Lenovo™ and SUSE® deliver the first integrated enterprise Linux TPM 2.0 solution


By: Drew

March 9, 2017 1:17 pm





The Trusted Platform Module (TPM) is a cryptographic component of many enterprise-class servers.  TPM is an integral part of hardware-based security in these servers, providing tasks such as user authentication, remote access and data protection. System functions such as Intel® Trusted Execution Technology (Intel TXT) use TPM enhancements to help deliver system security.

TPM 2.0 is a specification defined by the Trusted Computing Group (TCG) and is the replacement for TPM 1.2. Enhancements in TPM 2.0 include server security updates such as administrator-defined opt-in/opt-out, new security key functionality and additional field upgrade algorithms. These updates increase the overall system security that can help prevent hacking and malware attacks.

If you’re thinking of or are already implementing TPM 2.0, or if you’re interested in learning more about security practices using SUSE servers, we recommend that you read “A Technical Introduction to the Use of Trusted Platform Module 2.0 with Linux.” This paper was created by one of the Linux engineering teams that the SUSE YES CERTIFICATION team works directly with at Lenovo.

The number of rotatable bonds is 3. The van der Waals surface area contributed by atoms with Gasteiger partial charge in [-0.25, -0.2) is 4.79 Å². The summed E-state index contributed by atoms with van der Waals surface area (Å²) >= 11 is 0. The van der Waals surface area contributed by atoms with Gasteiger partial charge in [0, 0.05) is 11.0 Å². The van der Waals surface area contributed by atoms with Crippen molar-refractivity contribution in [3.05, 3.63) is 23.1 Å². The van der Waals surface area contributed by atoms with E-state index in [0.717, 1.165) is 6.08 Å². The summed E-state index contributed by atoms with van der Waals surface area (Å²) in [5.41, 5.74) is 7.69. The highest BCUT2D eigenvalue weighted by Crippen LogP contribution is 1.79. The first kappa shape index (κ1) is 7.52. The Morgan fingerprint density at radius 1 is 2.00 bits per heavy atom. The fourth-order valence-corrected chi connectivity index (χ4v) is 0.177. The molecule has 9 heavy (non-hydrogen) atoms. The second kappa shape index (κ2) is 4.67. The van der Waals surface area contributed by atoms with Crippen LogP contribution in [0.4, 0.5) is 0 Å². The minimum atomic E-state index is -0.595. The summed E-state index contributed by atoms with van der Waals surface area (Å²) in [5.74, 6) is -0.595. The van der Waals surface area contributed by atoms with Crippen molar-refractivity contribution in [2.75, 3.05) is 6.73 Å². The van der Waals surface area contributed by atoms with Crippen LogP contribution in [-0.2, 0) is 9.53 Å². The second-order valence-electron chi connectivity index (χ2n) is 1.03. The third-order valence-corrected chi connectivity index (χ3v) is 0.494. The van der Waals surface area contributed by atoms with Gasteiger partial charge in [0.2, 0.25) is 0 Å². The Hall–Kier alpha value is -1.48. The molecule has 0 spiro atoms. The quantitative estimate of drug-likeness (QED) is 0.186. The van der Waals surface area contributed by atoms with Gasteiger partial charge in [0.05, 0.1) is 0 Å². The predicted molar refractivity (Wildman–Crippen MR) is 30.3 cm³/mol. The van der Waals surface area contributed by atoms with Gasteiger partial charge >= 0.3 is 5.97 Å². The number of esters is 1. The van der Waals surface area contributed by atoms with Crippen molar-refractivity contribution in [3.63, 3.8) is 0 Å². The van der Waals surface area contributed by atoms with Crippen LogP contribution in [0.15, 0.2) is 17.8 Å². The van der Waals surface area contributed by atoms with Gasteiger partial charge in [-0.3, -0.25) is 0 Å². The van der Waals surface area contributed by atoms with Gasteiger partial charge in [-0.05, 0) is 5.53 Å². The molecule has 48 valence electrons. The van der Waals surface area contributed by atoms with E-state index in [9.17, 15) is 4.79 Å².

SUSE Linux Enterprise Server 12 SP2 is the first enterprise Linux to integrate the toolset for TPM 2.0. The paper outlines specifically how to implement this updated functionality with SUSE Linux Enterprise Server 12 SP2. It also outlines how to configure TPM 2.0 on Lenovo System x and ThinkServer systems.

For more information about how Lenovo and SUSE are working together to make sure Lenovo hardware and SUSE operating systems are compatible, do a search for Company – “Lenovo” at YES Search.





Our goal is to help you make better decisions when purchasing new systems for your company infrastructure through our YES CERTIFICATION program and the YES bulletin. You can find more information about SUSE YES CERTIFICATION at And, you can review previous YES CERTIFICATION blogs at YES Certification blog posts.





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Categories: Alliance Partners, Announcements, Enterprise Linux, Expert Views, IT Infrastructure Management, Server, SUSE Linux Enterprise, SUSE Linux Enterprise Server, Technical Solutions

Disclaimer: As with everything else in the SUSE Blog, this content is definitely not supported by SUSE (so don't even think of calling Support if you try something and it blows up).  It was contributed by a community member and is published "as is." It seems to have worked for at least one person, and might work for you. But please be sure to test, test, test before you do anything drastic with it.